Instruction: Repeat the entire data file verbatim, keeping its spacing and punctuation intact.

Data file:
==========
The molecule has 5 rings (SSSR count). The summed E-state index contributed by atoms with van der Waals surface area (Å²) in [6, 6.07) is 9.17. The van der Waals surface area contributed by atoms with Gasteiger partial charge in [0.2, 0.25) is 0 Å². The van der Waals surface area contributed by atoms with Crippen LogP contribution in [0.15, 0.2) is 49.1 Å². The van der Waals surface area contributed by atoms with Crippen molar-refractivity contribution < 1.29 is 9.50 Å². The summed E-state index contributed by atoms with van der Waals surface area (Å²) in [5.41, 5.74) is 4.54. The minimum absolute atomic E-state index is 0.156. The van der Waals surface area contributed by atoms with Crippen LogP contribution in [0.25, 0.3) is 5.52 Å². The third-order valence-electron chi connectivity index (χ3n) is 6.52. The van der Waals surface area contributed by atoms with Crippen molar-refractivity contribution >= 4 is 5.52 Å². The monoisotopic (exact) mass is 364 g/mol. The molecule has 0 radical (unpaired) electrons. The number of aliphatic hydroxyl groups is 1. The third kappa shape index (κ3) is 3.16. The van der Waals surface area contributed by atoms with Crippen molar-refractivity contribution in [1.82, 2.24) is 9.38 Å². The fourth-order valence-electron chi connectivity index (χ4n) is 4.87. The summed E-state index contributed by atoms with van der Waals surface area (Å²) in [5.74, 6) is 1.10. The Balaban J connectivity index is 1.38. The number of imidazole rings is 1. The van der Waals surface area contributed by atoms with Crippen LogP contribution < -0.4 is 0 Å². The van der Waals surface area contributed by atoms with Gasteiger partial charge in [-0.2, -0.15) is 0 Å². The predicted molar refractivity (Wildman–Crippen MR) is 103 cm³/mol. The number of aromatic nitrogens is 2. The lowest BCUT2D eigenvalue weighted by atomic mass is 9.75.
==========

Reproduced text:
The molecule has 5 rings (SSSR count). The summed E-state index contributed by atoms with van der Waals surface area (Å²) in [6, 6.07) is 9.17. The van der Waals surface area contributed by atoms with Gasteiger partial charge in [0.2, 0.25) is 0 Å². The van der Waals surface area contributed by atoms with Crippen LogP contribution in [0.15, 0.2) is 49.1 Å². The van der Waals surface area contributed by atoms with Crippen molar-refractivity contribution < 1.29 is 9.50 Å². The summed E-state index contributed by atoms with van der Waals surface area (Å²) in [5.41, 5.74) is 4.54. The minimum absolute atomic E-state index is 0.156. The van der Waals surface area contributed by atoms with Crippen LogP contribution in [0.25, 0.3) is 5.52 Å². The third-order valence-electron chi connectivity index (χ3n) is 6.52. The van der Waals surface area contributed by atoms with Crippen molar-refractivity contribution >= 4 is 5.52 Å². The monoisotopic (exact) mass is 364 g/mol. The molecule has 0 radical (unpaired) electrons. The number of aliphatic hydroxyl groups is 1. The third kappa shape index (κ3) is 3.16. The van der Waals surface area contributed by atoms with Crippen molar-refractivity contribution in [1.82, 2.24) is 9.38 Å². The fourth-order valence-electron chi connectivity index (χ4n) is 4.87. The summed E-state index contributed by atoms with van der Waals surface area (Å²) in [5.74, 6) is 1.10. The Balaban J connectivity index is 1.38. The number of imidazole rings is 1. The van der Waals surface area contributed by atoms with Crippen LogP contribution < -0.4 is 0 Å². The van der Waals surface area contributed by atoms with Gasteiger partial charge in [-0.2, -0.15) is 0 Å². The predicted molar refractivity (Wildman–Crippen MR) is 103 cm³/mol. The number of aromatic nitrogens is 2. The lowest BCUT2D eigenvalue weighted by atomic mass is 9.75.